Damon Albarn leads the charge this week, with the release of his debut solo album. Don’t miss a stunning effort from Nat Baldwin though, and if you’re in for an interesting record, discover the reinvention of Brookline-bred soul man Eli “Paperboy” Reed.

Damon Albarn – “Everyday Robots”
The first solo album from former Blur frontman and Gorillaz mastermind Damon Albarn is something of a black sheep in the artists evolving pop pedigree. Whereas Blur grew to become one of the great acts of Britpop history, and Gorillaz put a melange of different artists and aesthetics together as a recipe for widespread laud, “Everyday Robots” doesn’t quite beg for chart success, but rather hits more subtle artistic angles. It’s no surprise that Albarn chooses to collaborate with Brian Eno, a man who helped David Byrne, another jack-of-all-trades, produce some of his most original and stunning work. “Everyday Robots” does more to please those who have drank the James Blake or Disclosure kool-aid than those who yearn for a revival of the Euro forces of yore. British pop isn’t burning off of the same fuel it was a decade ago, and it seems to be Albarn’s mission to once again reinvent it.

Wye Oak – “Shriek”
Baltimore indie folk duo Wye Oak have had a prolific six years in the game, putting out five releases since the band’s 2007 debut, “If Children.” Throughout that time, the group has gone through a gradual departure from the “folk” imprint, landing on their latest effort, “Shriek,” with a mindset for airy intellectual funk. Their conceptual aim remains sharp, in that light not straying too far from the folk sphere. The combination of Jenn Wasner’s silky vocal style juxtaposed on commanding beats that draw similarity to the styles of Warpaint, even St. Vincent, makes for a grab-gag listen that is more often forward-thinking and engaging than the opposite.

Eli “Paperboy” Reed – “Nights Like This”
Brookline-bred howler Eli “Paperboy” Reed has been approaching soul music in various ways for the better part of the decade, wowing audiences of all kinds, but never quite finding the niche that Daptone artists and throwback acts of the same ilk have. With “Nights Like This,” Reed doesn’t ditch his signature wail, but takes a very different musical path, experimenting with more modern pop constructions over solid gold oldies. The result is something that might strike fans of Janelle Monae or Fitz and the Tantrums the right way. It’s the launch of Eli “Paperboy” Reed the pop star. Some may not want to accept it, but others (especially new listeners) might love it.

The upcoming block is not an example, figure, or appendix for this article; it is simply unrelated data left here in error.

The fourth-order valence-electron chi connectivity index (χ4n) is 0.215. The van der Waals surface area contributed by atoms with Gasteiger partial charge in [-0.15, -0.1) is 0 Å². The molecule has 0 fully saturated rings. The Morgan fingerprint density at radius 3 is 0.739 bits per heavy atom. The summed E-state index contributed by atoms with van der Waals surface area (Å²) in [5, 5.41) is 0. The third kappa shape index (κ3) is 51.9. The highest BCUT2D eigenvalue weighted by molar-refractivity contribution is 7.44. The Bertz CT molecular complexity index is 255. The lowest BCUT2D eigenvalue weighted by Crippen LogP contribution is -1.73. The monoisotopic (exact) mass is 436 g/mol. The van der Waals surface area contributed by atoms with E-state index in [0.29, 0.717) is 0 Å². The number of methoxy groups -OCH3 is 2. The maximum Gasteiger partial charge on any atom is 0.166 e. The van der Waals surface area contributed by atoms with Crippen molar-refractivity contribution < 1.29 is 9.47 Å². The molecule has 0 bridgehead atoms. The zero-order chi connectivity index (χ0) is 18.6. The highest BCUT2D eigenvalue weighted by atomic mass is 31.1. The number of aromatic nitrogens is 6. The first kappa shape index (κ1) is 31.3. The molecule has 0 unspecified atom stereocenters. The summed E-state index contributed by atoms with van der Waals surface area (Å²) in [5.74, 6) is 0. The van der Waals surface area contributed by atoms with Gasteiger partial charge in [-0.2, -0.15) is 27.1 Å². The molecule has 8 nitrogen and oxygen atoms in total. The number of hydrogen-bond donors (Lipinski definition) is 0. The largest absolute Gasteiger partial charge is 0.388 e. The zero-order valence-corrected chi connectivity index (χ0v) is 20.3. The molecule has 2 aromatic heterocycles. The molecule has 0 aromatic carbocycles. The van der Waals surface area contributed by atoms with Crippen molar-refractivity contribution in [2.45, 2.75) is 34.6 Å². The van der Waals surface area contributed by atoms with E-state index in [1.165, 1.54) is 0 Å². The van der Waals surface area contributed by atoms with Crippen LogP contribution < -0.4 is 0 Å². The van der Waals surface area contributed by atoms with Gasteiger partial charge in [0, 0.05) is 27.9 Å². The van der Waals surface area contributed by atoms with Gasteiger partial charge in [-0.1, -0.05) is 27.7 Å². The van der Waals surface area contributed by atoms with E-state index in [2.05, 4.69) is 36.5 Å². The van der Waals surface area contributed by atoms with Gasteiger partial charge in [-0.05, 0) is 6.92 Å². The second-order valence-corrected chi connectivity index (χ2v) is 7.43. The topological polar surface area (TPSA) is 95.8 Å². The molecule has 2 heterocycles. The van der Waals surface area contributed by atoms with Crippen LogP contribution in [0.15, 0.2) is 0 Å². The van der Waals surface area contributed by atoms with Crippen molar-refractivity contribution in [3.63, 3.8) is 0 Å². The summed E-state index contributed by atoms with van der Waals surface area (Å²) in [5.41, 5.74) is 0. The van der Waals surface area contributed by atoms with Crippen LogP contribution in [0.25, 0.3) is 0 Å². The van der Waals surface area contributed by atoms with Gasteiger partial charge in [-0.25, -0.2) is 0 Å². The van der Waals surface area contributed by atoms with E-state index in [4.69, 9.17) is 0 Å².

Nat Baldwin – “In The Hollows”
Dirty Projectors bassist Nat Baldwin is one of the more prolific artists to bubble out of the Brooklyn hotbed. Between his work with the Projectors as well as his solo career, which has yielded six albums now, Baldwin is a fountain of creative thought, and utilizer of the road less traveled. “In The Hollows” barely seems minimalist, but it’s only because his work on the upright bass covers so much ground. His foundation of staccato brush strokes acts as a trampoline for layers upon layers to his music. The result often takes an almost symphonic shape, gathering an enormous sound that could sink in with fans of indie rock as much as it could open-minded electronic fans.

RiFF RAFF – “Neon Icon”
RiFF RAFF is one of the more foolish characters in Internet meme rap, which gets him about zero rap credibility, even if he kind of deserves some. Yes, he dies his husky blue using vegan hair dye, he is an aspiring country artist under the name Jody Highroller, and was in a rap group with Andy Milonakis, but there’s something about the full package that not only entertaining, but actually pretty engaging. His mere presence lampoons the rap industry, but in a way that’s completely genuine, to the point where it’s taken seriously. Seriously enough, anyway, for artists like Drake and 2 Chainz to make an appearance on “Neon Icon.”